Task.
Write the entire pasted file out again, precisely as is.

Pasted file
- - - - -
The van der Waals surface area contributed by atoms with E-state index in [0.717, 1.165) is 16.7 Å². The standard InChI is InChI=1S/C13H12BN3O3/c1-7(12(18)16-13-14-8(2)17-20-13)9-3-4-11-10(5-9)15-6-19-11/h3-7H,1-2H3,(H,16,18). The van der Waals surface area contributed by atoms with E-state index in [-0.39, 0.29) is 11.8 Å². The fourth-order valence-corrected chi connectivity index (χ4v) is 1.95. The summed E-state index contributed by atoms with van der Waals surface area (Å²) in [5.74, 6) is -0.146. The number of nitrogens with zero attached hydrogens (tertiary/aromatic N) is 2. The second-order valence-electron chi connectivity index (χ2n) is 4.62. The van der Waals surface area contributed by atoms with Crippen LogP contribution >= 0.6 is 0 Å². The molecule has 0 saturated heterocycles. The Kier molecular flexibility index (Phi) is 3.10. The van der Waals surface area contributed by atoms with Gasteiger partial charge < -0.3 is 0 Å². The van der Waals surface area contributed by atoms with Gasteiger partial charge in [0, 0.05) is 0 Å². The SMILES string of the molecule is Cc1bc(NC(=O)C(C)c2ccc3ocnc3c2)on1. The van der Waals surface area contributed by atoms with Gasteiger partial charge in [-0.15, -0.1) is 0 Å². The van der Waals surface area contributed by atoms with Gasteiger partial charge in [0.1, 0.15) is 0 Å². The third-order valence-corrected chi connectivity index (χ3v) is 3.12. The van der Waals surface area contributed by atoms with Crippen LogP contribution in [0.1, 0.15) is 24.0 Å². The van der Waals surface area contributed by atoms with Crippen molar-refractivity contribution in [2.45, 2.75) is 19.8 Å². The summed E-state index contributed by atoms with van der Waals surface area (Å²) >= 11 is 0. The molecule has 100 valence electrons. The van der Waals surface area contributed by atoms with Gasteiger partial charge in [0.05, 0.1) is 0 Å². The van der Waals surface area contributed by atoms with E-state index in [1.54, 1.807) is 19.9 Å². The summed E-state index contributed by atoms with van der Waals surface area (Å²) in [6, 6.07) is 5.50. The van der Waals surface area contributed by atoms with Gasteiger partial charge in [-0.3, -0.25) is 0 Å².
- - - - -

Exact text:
The van der Waals surface area contributed by atoms with E-state index in [0.717, 1.165) is 16.7 Å². The standard InChI is InChI=1S/C13H12BN3O3/c1-7(12(18)16-13-14-8(2)17-20-13)9-3-4-11-10(5-9)15-6-19-11/h3-7H,1-2H3,(H,16,18). The van der Waals surface area contributed by atoms with E-state index in [-0.39, 0.29) is 11.8 Å². The fourth-order valence-corrected chi connectivity index (χ4v) is 1.95. The summed E-state index contributed by atoms with van der Waals surface area (Å²) in [5.74, 6) is -0.146. The number of nitrogens with zero attached hydrogens (tertiary/aromatic N) is 2. The second-order valence-electron chi connectivity index (χ2n) is 4.62. The van der Waals surface area contributed by atoms with Crippen LogP contribution >= 0.6 is 0 Å². The molecule has 0 saturated heterocycles. The Kier molecular flexibility index (Phi) is 3.10. The van der Waals surface area contributed by atoms with Gasteiger partial charge < -0.3 is 0 Å². The van der Waals surface area contributed by atoms with Gasteiger partial charge in [0, 0.05) is 0 Å². The SMILES string of the molecule is Cc1bc(NC(=O)C(C)c2ccc3ocnc3c2)on1. The van der Waals surface area contributed by atoms with Gasteiger partial charge in [-0.15, -0.1) is 0 Å². The van der Waals surface area contributed by atoms with Gasteiger partial charge in [0.1, 0.15) is 0 Å². The third-order valence-corrected chi connectivity index (χ3v) is 3.12. The van der Waals surface area contributed by atoms with Crippen LogP contribution in [0.1, 0.15) is 24.0 Å². The van der Waals surface area contributed by atoms with Crippen molar-refractivity contribution in [2.45, 2.75) is 19.8 Å². The summed E-state index contributed by atoms with van der Waals surface area (Å²) >= 11 is 0. The molecule has 100 valence electrons. The van der Waals surface area contributed by atoms with Gasteiger partial charge in [0.05, 0.1) is 0 Å². The van der Waals surface area contributed by atoms with E-state index in [1.54, 1.807) is 19.9 Å². The summed E-state index contributed by atoms with van der Waals surface area (Å²) in [6, 6.07) is 5.50. The van der Waals surface area contributed by atoms with Gasteiger partial charge in [-0.3, -0.25) is 0 Å².